- Casino Royale Review
- Carrie (1976)
- Two-Lane Blacktop (1971)
- Trainspotting (1996)
- Rain Man (1988)
- Fatal Attraction (1987)
- Targets (1968)
- An Education (2009)
- Mirror, The (1974)
- Fargo (1996)
- Fight Club (1999)
- Do The Right Thing (1989)
- Report (1967)
- Is "The Sting" The Best Gambling Film Ever Made?
- Pink Flamingos (1972)
- Ox-Bow Incident, The (1943), Or 28 Angry Men
- Rome, Open City (1945)
- Spring in a Small Town (1948)
- Drive (2011)
- Vinyl (1965)
- Seconds (1966)
- Rosemary's Baby (1968)
- A Hollywood Invasion of Casino Halls
- Thin Man, The (1934)
- In The Heat of the Night (1967)
- All In: The Poker Movie, Player’s Best Tricks
- Invasion of the Body Snatchers (1956)
- 1001 Club - Skyfall (2012)
- 1001 Club - When Harry Met Sally... (1988)
- 1001 Club - Rain Man (1988)
Trouble In Paradise (1932)
Genre: Crime Romance Comedy
Directed By: Ernst Lubitsch (Ninotchka • To Be or Not to Be)
Overview: A couple of crooks, including the famous thief Gaston Monescu, plan their next big score. They set their sights on casing Madame Mariette Colet's joint, wealthy owner of the Colet perfume company.
For those of you who don't know about the Hays Code, it was the set of censorship rules that came out in Hollywood in 1930. By 1934, the Hays Code was being rigidly enforced and Hollywood's films were, from that point on, officially made for the sake of entertainment only. As such, they couldn't show nudity or criminal processes, they couldn't be vulgar or tawdry, and anytime anyone committed an illegal act, they had to suffer for it. Sorry to spoiler every single Hollywood Film Noir that exists. Blame Will H. Hays. Trouble in Paradise, which came out just before the Hays Code started cracking down, is without a doubt the most immoral, the sleaziest and abhorrently gratuitous film I've ever seen from the 1930s - and boy is it every awesome!
We open with a regal couple, enjoying their magical night in a hotel room in Venice. In the lobby, a gentleman has just had his wallet, complete with 20,000 lira ($13,000 US by my calculations), stolen. Upstairs the regal couple toy seductively about how the other is the thief in question. When they each learn that the other is correct in their accusations, they embark on a trip to their next cash-in, targeting the lovely Mariette Colet, a woman seemingly richer than God, especially during this Great Depression. Gaston's plan is to charm the pants off the dame so completely that she hires him on as her secretary and trusted advisor, including allowing him to handle her finances. Pulling this off with great ease, the first thing he does is order the safe be filled with cash. All he has to do is wait for the next wave of bills to be deposited in a couple weeks, then make a sizeable withdrawal.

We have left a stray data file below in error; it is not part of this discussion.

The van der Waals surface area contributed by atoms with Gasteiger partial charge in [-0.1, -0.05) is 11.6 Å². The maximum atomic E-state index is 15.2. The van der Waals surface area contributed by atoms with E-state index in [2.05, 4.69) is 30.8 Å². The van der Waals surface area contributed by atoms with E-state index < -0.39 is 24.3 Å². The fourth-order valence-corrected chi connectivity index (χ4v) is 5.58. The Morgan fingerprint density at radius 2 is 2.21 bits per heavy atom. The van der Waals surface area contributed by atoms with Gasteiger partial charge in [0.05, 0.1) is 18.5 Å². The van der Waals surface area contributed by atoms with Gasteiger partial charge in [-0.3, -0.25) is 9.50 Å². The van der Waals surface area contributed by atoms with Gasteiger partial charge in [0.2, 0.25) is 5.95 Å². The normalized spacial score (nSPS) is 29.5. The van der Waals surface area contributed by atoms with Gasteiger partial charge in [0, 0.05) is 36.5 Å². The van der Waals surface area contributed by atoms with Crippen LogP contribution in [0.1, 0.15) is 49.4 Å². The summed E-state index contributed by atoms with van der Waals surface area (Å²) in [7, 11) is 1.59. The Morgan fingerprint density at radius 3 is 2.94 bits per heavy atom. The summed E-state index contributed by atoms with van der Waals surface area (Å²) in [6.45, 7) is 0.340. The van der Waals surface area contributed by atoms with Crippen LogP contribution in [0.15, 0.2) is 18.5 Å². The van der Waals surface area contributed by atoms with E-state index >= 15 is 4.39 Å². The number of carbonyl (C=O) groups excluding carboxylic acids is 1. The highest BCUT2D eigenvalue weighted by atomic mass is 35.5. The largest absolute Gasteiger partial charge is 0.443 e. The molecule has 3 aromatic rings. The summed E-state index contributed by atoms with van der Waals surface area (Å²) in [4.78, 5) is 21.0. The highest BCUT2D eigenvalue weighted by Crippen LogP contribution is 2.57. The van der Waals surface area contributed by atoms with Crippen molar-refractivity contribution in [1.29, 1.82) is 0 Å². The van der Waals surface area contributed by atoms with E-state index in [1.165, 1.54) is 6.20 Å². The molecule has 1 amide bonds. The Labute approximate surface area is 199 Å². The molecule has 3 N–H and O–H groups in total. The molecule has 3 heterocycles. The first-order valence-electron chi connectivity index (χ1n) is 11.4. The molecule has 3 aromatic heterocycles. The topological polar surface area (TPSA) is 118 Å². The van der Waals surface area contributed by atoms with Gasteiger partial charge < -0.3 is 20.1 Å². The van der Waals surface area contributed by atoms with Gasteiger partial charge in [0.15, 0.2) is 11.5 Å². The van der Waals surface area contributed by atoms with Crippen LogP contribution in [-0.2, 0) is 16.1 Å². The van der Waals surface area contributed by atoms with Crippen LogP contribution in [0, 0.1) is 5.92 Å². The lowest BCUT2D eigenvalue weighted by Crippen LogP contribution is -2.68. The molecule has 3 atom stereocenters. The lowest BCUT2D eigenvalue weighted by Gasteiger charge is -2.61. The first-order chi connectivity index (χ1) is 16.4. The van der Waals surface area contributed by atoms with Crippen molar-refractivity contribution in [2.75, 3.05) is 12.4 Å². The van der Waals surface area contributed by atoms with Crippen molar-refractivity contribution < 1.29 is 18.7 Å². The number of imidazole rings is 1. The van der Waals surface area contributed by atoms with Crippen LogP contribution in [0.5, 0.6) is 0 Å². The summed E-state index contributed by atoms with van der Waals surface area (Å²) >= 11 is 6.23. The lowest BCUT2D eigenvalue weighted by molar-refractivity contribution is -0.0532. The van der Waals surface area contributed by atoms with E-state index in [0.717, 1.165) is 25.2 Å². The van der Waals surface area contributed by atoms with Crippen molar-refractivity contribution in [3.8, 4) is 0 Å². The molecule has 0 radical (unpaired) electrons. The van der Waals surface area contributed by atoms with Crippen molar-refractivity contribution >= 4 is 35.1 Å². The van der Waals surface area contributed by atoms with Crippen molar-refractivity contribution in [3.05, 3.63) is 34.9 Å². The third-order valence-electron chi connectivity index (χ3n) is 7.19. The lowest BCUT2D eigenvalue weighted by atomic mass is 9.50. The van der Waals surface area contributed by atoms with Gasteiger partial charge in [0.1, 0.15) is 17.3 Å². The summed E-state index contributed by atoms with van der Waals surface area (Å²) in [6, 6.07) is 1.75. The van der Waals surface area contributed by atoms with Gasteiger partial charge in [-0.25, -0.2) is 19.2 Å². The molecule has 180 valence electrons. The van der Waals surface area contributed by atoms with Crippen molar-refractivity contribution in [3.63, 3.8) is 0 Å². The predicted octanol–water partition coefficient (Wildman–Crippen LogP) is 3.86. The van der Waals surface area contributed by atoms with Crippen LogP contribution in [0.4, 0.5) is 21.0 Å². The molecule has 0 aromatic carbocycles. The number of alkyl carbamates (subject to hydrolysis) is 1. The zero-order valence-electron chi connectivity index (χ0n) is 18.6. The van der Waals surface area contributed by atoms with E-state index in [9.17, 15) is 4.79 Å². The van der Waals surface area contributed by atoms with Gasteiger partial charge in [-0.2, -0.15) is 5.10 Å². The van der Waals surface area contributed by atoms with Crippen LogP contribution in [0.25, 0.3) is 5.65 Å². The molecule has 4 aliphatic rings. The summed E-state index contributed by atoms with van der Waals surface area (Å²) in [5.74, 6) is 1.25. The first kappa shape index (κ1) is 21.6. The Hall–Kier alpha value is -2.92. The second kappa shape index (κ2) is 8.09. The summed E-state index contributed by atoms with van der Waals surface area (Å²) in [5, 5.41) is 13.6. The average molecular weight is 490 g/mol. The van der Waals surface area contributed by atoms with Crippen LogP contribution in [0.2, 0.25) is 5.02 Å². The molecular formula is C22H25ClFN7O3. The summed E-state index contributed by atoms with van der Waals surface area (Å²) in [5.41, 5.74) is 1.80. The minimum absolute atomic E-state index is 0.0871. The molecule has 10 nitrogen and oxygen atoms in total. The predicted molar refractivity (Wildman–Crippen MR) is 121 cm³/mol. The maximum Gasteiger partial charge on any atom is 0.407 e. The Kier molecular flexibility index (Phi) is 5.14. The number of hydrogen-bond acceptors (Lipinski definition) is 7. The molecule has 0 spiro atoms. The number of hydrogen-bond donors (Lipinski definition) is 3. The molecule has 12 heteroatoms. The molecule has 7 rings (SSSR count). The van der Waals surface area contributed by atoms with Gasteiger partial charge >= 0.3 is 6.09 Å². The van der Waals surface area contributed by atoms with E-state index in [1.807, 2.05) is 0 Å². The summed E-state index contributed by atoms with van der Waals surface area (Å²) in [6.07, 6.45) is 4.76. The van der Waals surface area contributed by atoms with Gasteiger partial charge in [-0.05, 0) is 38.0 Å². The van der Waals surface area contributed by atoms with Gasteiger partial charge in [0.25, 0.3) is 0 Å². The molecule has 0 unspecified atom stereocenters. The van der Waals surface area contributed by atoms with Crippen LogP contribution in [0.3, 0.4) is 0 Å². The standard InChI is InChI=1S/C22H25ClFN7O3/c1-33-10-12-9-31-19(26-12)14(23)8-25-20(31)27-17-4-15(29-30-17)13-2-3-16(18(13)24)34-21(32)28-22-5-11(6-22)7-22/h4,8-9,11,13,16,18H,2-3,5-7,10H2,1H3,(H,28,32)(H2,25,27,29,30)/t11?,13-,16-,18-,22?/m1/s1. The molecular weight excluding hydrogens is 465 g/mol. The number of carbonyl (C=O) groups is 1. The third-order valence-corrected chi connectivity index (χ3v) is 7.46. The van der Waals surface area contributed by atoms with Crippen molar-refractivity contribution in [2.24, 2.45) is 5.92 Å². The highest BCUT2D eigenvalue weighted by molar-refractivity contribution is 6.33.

What makes Trouble in Paradise so different, so downright cheeky, is how bold these characters are. Gaston Monescu is our resplendent hero, and in no way a Noir-style, dark-clouded ill-fated one. He's slick and popular, he's a charmer and everything points to his ultimate success. His fly-by-night, super fun flapper girlfriend is fun, carefree and fun. The only wrench that might interfere with their electric lifestyle is Madame Mariette Colet herself, because she offers something to Gaston that no film made after 1934 would ever do: her own sweaty body. Hot sex. Yep. Not some idealized romance and love and promise of marriage. Just plain old Get-Down-Make-Love humpy time. The trouble in Gaston's paradise is that big, fat, juicy forbidden apple that Mariette has down below. When the Hays Code brought the hammer down, Trouble In Paradise just up and disappeared for decades. Well it's back. Check it out. Pure sin as its own reward is pretty tempting. Oh, and if you can't tell from the posters, his partner Lily has an idea about what's going on, and doesn't look too impressed.
Performance: 8 Cinematography: 7 Script: 8 Plot: 7 Mood: 7
Overall Rating: 74% (No Trouble At All, Sir)
I will admit, kiddies, it will take a good long time for modern audiences to get into Trouble In Paradise. It doesn't really suck one in until our hero plans the robbery of Mariette Colet in the second act. The elegant costumes and high society slant that the movie starts with certainly does a good job of defining itself as dated and different from an audience 80 years later, but once the story picks up, it's quite racy, choosing to run wild in a way you’d never expect it to.